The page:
The Pursuit of Reproducibility/Predictability

A poet is, after all, a sort of scientist, but engaged in a qualitative science in which nothing is measurable. He lives with data that cannot be numbered, and his experiments can be done only once. The information in a poem is, by definition, not reproducible. … He becomes an equivalent of scientist, in the act of examining and sorting the things popping in [to his head], finding the marks of remote similarity, points of distant relationship, tiny irregularities that indicate that this one is really the same as that one over there only more important. Gauging the fit, he can meticulously place pieces of the universe together, in geometric configurations that are as beautiful and balanced as crystals.

— Lewis Thomas

The Medusa and the Snail: More Notes of a Biology Watcher (1974, 1995), 107.

I think we, as humans, take reproducibility for granted. Egregiously for granted. Our live’s hinge on the fact that certain things must be reproducible. Health, sleep, travel, the quality of the music in my headphones right now, everything. Our expectation of reproducibility in life is like a hidden undercurrent, pushing life predictably forward. I should say here that I am not here to argue about the correct balance of reproducibility versus creativity (even though you could argue that artists/entrepeneurs/thinkers are reproducible in their creativity). It is simply worth noting, that when you think about all of the aspects of life that are predictable/reproducible, it is pretty astonishing. It may be the holidays, but I for one, am grateful.

In Venture Capital, we strive for reproducibility — in entrepreneurs, business models, returns across fund sizes and vintages, etc… In fact, as venture capitalists, we actively seek industries that are exerting predictability/reproducibility on markets and experiences. In this way, it makes sense to look at areas where tools are enabling us to build reproducible systems, and actively seek to deploy capital there.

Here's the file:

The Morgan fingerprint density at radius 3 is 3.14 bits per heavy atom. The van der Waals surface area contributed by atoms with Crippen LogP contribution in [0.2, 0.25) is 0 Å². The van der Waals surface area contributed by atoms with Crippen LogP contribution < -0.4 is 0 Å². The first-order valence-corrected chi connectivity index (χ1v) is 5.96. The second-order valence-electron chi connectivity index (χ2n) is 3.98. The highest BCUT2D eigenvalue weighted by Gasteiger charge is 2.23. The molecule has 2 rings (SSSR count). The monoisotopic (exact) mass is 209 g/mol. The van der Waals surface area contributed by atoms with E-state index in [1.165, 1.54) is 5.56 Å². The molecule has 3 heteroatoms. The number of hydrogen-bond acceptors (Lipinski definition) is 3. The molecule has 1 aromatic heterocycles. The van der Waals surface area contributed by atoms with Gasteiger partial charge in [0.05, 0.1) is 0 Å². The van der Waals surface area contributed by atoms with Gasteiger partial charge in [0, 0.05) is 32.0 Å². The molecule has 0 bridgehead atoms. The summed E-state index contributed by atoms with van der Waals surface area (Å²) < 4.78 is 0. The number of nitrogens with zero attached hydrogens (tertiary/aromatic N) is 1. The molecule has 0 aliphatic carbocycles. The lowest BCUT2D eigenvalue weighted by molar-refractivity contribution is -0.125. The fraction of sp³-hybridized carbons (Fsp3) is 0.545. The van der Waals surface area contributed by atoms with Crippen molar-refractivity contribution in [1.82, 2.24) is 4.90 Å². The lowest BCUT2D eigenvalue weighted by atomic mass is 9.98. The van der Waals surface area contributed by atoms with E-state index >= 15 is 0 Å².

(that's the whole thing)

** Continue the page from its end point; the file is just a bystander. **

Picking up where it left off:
It is worth while for a very brief divergence here. Reporducibility and predictability of systems generally relys on the principle of accumulation of data (observation and measurement) followed by the understanding of that data. I do not need to go into a long diatribe here about the value of the generation of proprietary data here, but you can quickly see where, if we simply follow a basic framework of the evolution of engineering reproducibility, data plays the central role. In the end, the understanding of data makes it easier to predict and reproduce, opening up verticals to the discipline of engineering, where those principles are applied.

At KdT Ventures, we invest in companies generating and/or using next generation data (think sequencing for example) and analysis tool-sets (think ML/AI for example) to make science, and therefore the entire physical layer (chemicals, agriculture, and medicine) reproducible and therefore engineer-able. The pursuit of standardization and reliability in biology has achieved, in recent years, a number of advances in the design of more predictable genetic parts for a variety of applications (biological circuits, gene editing systems, diagnostics, etc…). These applications are truly changing (read: attacking) the status quo, whether it be petroleum based chemicals, drought, or cancer. They are even creating new markets, just as we have seen in pure technology…

However, even with the development of high-throughput screening methods and whole-cell models, it is still not possible to predict 100% reliably how a synthetic genetic construct interacts with all cellular endogenous systems. Having the digital read out of a sequence of DNA is not enough to understand the physiologic/cellular effects of perturbing it. We are moving faster than ever before, and understand more than ever before, but I do not want folks to take away from any of my writing that we are at an absolute inflection point where anything is possible in biology. But we sure are getting closer, fast…

On a more happy ending, it is awesome that biology can do all of this on its own, with no human intervention, and we are just now starting to understand it… Thankful to be involved. Let’s talk if you are too!